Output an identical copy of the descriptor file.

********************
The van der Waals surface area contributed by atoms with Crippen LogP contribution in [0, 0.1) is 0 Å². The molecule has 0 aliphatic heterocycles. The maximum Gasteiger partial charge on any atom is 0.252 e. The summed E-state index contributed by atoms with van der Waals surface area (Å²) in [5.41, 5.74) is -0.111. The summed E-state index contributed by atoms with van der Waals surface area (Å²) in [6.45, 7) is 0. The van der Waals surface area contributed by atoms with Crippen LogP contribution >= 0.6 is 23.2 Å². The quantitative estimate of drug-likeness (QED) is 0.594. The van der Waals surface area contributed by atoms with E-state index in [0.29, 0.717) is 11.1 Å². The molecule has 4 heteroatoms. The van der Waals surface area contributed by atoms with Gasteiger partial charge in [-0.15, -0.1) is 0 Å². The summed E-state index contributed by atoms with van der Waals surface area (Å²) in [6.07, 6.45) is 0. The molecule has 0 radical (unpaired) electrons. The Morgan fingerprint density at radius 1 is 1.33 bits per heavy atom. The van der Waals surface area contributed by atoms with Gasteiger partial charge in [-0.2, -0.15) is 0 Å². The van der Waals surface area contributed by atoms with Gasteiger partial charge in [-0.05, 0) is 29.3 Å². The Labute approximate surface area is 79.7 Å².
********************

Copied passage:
The van der Waals surface area contributed by atoms with Crippen LogP contribution in [0, 0.1) is 0 Å². The molecule has 0 aliphatic heterocycles. The maximum Gasteiger partial charge on any atom is 0.252 e. The summed E-state index contributed by atoms with van der Waals surface area (Å²) in [5.41, 5.74) is -0.111. The summed E-state index contributed by atoms with van der Waals surface area (Å²) in [6.45, 7) is 0. The van der Waals surface area contributed by atoms with Crippen LogP contribution >= 0.6 is 23.2 Å². The quantitative estimate of drug-likeness (QED) is 0.594. The van der Waals surface area contributed by atoms with E-state index in [0.29, 0.717) is 11.1 Å². The molecule has 4 heteroatoms. The van der Waals surface area contributed by atoms with Gasteiger partial charge in [-0.15, -0.1) is 0 Å². The summed E-state index contributed by atoms with van der Waals surface area (Å²) in [6.07, 6.45) is 0. The molecule has 0 radical (unpaired) electrons. The Morgan fingerprint density at radius 1 is 1.33 bits per heavy atom. The van der Waals surface area contributed by atoms with Gasteiger partial charge in [-0.2, -0.15) is 0 Å². The van der Waals surface area contributed by atoms with Gasteiger partial charge in [-0.05, 0) is 29.3 Å². The Labute approximate surface area is 79.7 Å².